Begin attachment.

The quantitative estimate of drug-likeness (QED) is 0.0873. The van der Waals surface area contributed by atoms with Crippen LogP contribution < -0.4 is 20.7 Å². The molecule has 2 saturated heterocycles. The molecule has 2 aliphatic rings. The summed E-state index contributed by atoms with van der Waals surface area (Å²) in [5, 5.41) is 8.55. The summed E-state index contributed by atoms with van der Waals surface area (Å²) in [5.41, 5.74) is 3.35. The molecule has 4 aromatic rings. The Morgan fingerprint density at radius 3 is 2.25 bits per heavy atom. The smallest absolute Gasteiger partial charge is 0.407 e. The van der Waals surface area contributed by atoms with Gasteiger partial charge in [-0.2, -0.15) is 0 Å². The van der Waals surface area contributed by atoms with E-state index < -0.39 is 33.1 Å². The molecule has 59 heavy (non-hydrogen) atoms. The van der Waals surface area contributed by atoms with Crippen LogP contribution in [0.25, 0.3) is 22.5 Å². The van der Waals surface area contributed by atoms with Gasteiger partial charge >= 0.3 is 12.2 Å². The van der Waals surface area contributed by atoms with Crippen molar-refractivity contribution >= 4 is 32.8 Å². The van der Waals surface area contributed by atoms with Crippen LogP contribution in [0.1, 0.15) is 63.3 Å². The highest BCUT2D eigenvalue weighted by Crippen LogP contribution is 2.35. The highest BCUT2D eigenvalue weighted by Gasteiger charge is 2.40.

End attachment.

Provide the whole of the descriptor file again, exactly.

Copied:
The quantitative estimate of drug-likeness (QED) is 0.0873. The van der Waals surface area contributed by atoms with Crippen LogP contribution < -0.4 is 20.7 Å². The molecule has 2 saturated heterocycles. The molecule has 2 aliphatic rings. The summed E-state index contributed by atoms with van der Waals surface area (Å²) in [5, 5.41) is 8.55. The summed E-state index contributed by atoms with van der Waals surface area (Å²) in [5.41, 5.74) is 3.35. The molecule has 4 aromatic rings. The Morgan fingerprint density at radius 3 is 2.25 bits per heavy atom. The smallest absolute Gasteiger partial charge is 0.407 e. The van der Waals surface area contributed by atoms with Gasteiger partial charge in [-0.2, -0.15) is 0 Å². The van der Waals surface area contributed by atoms with E-state index < -0.39 is 33.1 Å². The molecule has 59 heavy (non-hydrogen) atoms. The van der Waals surface area contributed by atoms with Crippen LogP contribution in [0.25, 0.3) is 22.5 Å². The van der Waals surface area contributed by atoms with Gasteiger partial charge >= 0.3 is 12.2 Å². The van der Waals surface area contributed by atoms with Crippen molar-refractivity contribution >= 4 is 32.8 Å². The van der Waals surface area contributed by atoms with Crippen LogP contribution in [0.1, 0.15) is 63.3 Å². The highest BCUT2D eigenvalue weighted by Crippen LogP contribution is 2.35. The highest BCUT2D eigenvalue weighted by Gasteiger charge is 2.40.